I’ve uncovered a lot of insane facts about our family since I began my genealogy journey a little over five years ago. I’ve found out information that the dead would rather have remained buried with them. I’ve discovered shameful family secrets and evidence of illegal crimes. I’ve uncovered drama of all sorts, and read through dozens of first hand testimonials about individual members of my tree.
This story trumps them all.
I have NOT done the Ancestry DNA testing kit. The reason for that is simply funds. Between my husband and I putting a roof over our heads (quite literally replacing the roof) and putting in brand new windows, we don’t have the extra money kicking around right now. You bet the moment I have enough money to spend though I’m going to get the test done!
Another reason I haven’t done it is because I was given a lot of information prior to really digging into my family history. I was given stories, birthday cards, first hand written accounts of their lives, photographs and so much more. I had names, birth dates, death dates, marriage dates, divorce dates and so many more hints to go on. I was very fortunate to be able to plug in a few names and see the results come rolling in. For some people though, it’s not that simple.
Through Ancestry, I’ve met people from all over the world who I refer to as “contacts.” My contacts are scattered all over the world. They’re spread across Canada, the United States, South America, Europe and even as far as Australia and New Zealand. I speak with my contacts once in a while and we share any new information we’ve discovered.
One day my contact in Washington emailed me out of the blue asking if I’d done the DNA test yet. We had discussed me getting it done in the past to see if this would unlock other hints to our tree. When I answered her no, and posed the question of why, she mentioned that someone had contacted her with their results of the testing and they had common ancestors. This person was tied to our mutual ancestor, a third great grandmother who mothered the line I was descended from, along with the older sister of my ancestor who my contact in Washington was descended from.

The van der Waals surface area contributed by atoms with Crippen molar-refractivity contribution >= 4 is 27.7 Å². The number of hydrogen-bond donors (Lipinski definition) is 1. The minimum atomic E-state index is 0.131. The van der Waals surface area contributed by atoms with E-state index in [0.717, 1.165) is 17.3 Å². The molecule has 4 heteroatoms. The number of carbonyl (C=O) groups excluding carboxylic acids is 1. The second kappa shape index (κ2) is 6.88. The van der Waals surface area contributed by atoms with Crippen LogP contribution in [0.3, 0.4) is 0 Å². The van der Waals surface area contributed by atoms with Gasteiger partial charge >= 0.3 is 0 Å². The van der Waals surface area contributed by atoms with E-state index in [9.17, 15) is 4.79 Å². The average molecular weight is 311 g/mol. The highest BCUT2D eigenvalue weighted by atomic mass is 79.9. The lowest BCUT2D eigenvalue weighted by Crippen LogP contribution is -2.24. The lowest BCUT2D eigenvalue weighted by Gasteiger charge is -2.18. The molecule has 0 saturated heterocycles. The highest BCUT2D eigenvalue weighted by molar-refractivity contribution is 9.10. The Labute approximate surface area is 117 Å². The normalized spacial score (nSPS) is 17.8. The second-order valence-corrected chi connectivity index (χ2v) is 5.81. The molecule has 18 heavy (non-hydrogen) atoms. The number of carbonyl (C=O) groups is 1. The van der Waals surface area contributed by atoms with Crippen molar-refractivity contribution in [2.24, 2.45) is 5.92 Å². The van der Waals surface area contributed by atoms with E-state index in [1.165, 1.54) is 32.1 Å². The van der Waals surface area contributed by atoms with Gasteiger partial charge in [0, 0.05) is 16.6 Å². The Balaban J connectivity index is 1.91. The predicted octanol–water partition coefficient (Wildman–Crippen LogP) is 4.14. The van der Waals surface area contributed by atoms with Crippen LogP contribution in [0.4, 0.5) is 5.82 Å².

Turns out this new person who put in the request was looking for her mother’s adoptive family. Besides the DNA, she was only given a few clues as to who her parents were. One of these clues was her full legal name at birth, another was where she was born and put up for adoption and finally her date of birth. That’s it. Other details rolled out afterward but we will get to that in a minute. My contact in Washington asked if she could put this girl in touch with me since I knew more about this specific line, and she felt like I could help her. I of course agreed.
After speaking through email (then quickly switching to Facebook), I was able to build a suspicion of who her biological grandparents were based on a simple process of elimination. She shared DNA with my Washington contact, which meant she had DNA from this third great grandmother of ours. The girl then also mentions DNA from another family I’m very familiar with. This family’s daughter actually married into the line of the third great grandmother which gives me a pool of suspects now. Together my second great grandfather G and second great grandmother M birthed seven children. Again by simple process of elimination, I was able to narrow the pool of suspects to five children. One of the seven died in infancy, and the other was mentally disabled and was not able to father children.
This left two brothers and three sisters, one being my grandmother. This is when I asked the new girl what information she knew about her mother’s birth. She told me she was born in the mid fifties, she was born in Toronto and her birth name. When I saw her last name at birth I was floored. It was the name of a woman I had seen on my tree and then I knew who her biological grandparents were.
This raised a ton of questions. Why did they give her up? The story the girl was told was that her biological grandparents died in a car crash which was untrue. Her adoptive parents later confessed that she was the product of an affair between a married man and his mistress. Both the suspected biological grandfather and biological grandmother would’ve been married to other people when the adopted girl was born which would’ve been shameful for the families involved.
Now it was about proving it. Together the adopted granddaughter and I began searching for her mother’s biological siblings. Since she was the product of two families, she would have seven half siblings: three from her dad and four from her mom. We soon traced two siblings: one from her biological mom and one from her biological dad.
Unfortunately this story is still ongoing. The contacts we discovered want nothing to do with either of us, and there are no other leads. My plan is to ask for the DNA test as a Christmas gift and confirm once and for all that we are cousins. I’ll update this post once I take the test and see the results. Have you discovered anything crazy when researching your family history?